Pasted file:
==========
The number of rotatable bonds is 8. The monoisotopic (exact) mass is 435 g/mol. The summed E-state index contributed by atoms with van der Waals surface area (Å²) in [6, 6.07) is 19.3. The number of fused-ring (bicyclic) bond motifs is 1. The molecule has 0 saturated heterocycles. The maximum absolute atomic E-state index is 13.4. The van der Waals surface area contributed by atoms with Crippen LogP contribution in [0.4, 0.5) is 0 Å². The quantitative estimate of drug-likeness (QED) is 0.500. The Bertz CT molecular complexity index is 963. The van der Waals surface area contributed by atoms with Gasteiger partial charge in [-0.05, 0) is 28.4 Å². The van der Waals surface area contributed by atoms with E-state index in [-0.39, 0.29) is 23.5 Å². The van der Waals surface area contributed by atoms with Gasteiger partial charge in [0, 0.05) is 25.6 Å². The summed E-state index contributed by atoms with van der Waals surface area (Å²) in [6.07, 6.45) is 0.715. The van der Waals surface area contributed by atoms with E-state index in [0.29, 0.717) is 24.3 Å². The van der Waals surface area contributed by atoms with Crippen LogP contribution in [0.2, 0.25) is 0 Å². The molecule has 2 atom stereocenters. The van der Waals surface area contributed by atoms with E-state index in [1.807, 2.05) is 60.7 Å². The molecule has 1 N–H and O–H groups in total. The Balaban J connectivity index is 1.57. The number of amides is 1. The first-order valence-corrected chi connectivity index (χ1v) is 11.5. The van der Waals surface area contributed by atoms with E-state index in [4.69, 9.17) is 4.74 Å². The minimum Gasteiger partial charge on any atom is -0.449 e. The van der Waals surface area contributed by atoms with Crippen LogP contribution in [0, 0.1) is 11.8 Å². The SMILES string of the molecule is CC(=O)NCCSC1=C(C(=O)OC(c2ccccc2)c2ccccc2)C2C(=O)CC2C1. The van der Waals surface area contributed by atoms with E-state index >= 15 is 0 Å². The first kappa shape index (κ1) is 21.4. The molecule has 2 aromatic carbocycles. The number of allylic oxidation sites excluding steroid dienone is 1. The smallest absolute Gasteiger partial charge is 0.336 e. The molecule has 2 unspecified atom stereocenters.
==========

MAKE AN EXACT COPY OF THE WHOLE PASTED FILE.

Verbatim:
The number of rotatable bonds is 8. The monoisotopic (exact) mass is 435 g/mol. The summed E-state index contributed by atoms with van der Waals surface area (Å²) in [6, 6.07) is 19.3. The number of fused-ring (bicyclic) bond motifs is 1. The molecule has 0 saturated heterocycles. The maximum absolute atomic E-state index is 13.4. The van der Waals surface area contributed by atoms with Crippen LogP contribution in [0.4, 0.5) is 0 Å². The quantitative estimate of drug-likeness (QED) is 0.500. The Bertz CT molecular complexity index is 963. The van der Waals surface area contributed by atoms with Gasteiger partial charge in [-0.05, 0) is 28.4 Å². The van der Waals surface area contributed by atoms with E-state index in [-0.39, 0.29) is 23.5 Å². The van der Waals surface area contributed by atoms with Gasteiger partial charge in [0, 0.05) is 25.6 Å². The summed E-state index contributed by atoms with van der Waals surface area (Å²) in [6.07, 6.45) is 0.715. The van der Waals surface area contributed by atoms with E-state index in [0.29, 0.717) is 24.3 Å². The van der Waals surface area contributed by atoms with Crippen LogP contribution in [0.2, 0.25) is 0 Å². The molecule has 2 atom stereocenters. The van der Waals surface area contributed by atoms with E-state index in [1.807, 2.05) is 60.7 Å². The molecule has 1 N–H and O–H groups in total. The Balaban J connectivity index is 1.57. The number of amides is 1. The first-order valence-corrected chi connectivity index (χ1v) is 11.5. The van der Waals surface area contributed by atoms with E-state index in [4.69, 9.17) is 4.74 Å². The minimum Gasteiger partial charge on any atom is -0.449 e. The van der Waals surface area contributed by atoms with Crippen LogP contribution in [0, 0.1) is 11.8 Å². The SMILES string of the molecule is CC(=O)NCCSC1=C(C(=O)OC(c2ccccc2)c2ccccc2)C2C(=O)CC2C1. The van der Waals surface area contributed by atoms with E-state index >= 15 is 0 Å². The first kappa shape index (κ1) is 21.4. The molecule has 2 aromatic carbocycles. The number of allylic oxidation sites excluding steroid dienone is 1. The smallest absolute Gasteiger partial charge is 0.336 e. The molecule has 2 unspecified atom stereocenters.